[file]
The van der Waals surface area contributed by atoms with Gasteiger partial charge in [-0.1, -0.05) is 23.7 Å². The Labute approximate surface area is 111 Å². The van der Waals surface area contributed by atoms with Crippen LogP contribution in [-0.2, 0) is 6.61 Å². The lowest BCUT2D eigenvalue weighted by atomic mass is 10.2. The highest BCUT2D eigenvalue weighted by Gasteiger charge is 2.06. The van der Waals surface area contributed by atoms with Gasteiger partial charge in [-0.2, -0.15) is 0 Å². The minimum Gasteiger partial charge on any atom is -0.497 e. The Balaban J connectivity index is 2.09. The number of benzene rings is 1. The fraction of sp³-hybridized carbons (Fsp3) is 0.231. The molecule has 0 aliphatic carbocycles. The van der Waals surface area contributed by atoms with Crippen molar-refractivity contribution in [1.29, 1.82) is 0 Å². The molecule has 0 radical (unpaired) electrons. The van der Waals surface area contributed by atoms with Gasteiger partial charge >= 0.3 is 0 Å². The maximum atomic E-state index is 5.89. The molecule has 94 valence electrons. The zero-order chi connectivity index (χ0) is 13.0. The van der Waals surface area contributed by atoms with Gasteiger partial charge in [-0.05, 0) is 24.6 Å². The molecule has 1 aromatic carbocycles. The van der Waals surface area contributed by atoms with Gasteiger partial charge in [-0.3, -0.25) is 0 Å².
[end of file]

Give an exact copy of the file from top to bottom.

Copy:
The van der Waals surface area contributed by atoms with Gasteiger partial charge in [-0.1, -0.05) is 23.7 Å². The Labute approximate surface area is 111 Å². The van der Waals surface area contributed by atoms with Crippen LogP contribution in [-0.2, 0) is 6.61 Å². The lowest BCUT2D eigenvalue weighted by atomic mass is 10.2. The highest BCUT2D eigenvalue weighted by Gasteiger charge is 2.06. The van der Waals surface area contributed by atoms with Gasteiger partial charge in [-0.2, -0.15) is 0 Å². The minimum Gasteiger partial charge on any atom is -0.497 e. The Balaban J connectivity index is 2.09. The number of benzene rings is 1. The fraction of sp³-hybridized carbons (Fsp3) is 0.231. The molecule has 0 aliphatic carbocycles. The van der Waals surface area contributed by atoms with Crippen molar-refractivity contribution in [1.29, 1.82) is 0 Å². The molecule has 0 radical (unpaired) electrons. The van der Waals surface area contributed by atoms with Gasteiger partial charge >= 0.3 is 0 Å². The maximum atomic E-state index is 5.89. The molecule has 94 valence electrons. The zero-order chi connectivity index (χ0) is 13.0. The van der Waals surface area contributed by atoms with Gasteiger partial charge in [-0.05, 0) is 24.6 Å². The molecule has 1 aromatic carbocycles. The van der Waals surface area contributed by atoms with Gasteiger partial charge in [-0.3, -0.25) is 0 Å².